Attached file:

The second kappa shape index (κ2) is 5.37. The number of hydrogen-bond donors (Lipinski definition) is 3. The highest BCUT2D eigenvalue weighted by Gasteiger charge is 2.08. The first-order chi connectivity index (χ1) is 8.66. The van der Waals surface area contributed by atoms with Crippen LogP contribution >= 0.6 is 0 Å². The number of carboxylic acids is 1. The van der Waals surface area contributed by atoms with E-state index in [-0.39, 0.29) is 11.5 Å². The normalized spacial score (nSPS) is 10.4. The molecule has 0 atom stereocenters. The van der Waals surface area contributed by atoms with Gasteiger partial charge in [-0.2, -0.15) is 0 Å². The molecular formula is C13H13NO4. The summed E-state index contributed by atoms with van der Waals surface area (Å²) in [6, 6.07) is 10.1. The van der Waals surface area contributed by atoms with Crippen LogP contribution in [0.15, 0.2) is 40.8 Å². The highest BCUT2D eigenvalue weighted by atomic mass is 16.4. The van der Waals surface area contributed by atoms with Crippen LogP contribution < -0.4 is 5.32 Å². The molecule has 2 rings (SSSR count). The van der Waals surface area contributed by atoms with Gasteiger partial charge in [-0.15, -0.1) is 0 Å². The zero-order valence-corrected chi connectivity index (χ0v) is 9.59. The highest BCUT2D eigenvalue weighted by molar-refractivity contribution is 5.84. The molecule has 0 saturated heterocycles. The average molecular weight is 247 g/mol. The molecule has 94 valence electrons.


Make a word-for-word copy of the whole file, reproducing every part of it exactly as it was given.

The second kappa shape index (κ2) is 5.37. The number of hydrogen-bond donors (Lipinski definition) is 3. The highest BCUT2D eigenvalue weighted by Gasteiger charge is 2.08. The first-order chi connectivity index (χ1) is 8.66. The van der Waals surface area contributed by atoms with Crippen LogP contribution >= 0.6 is 0 Å². The number of carboxylic acids is 1. The van der Waals surface area contributed by atoms with E-state index in [-0.39, 0.29) is 11.5 Å². The normalized spacial score (nSPS) is 10.4. The molecule has 0 atom stereocenters. The van der Waals surface area contributed by atoms with Gasteiger partial charge in [-0.2, -0.15) is 0 Å². The molecular formula is C13H13NO4. The summed E-state index contributed by atoms with van der Waals surface area (Å²) in [6, 6.07) is 10.1. The van der Waals surface area contributed by atoms with Crippen LogP contribution in [0.15, 0.2) is 40.8 Å². The highest BCUT2D eigenvalue weighted by atomic mass is 16.4. The van der Waals surface area contributed by atoms with Crippen LogP contribution < -0.4 is 5.32 Å². The molecule has 2 rings (SSSR count). The van der Waals surface area contributed by atoms with Gasteiger partial charge in [-0.15, -0.1) is 0 Å². The zero-order valence-corrected chi connectivity index (χ0v) is 9.59. The highest BCUT2D eigenvalue weighted by molar-refractivity contribution is 5.84. The molecule has 0 saturated heterocycles. The average molecular weight is 247 g/mol. The molecule has 94 valence electrons.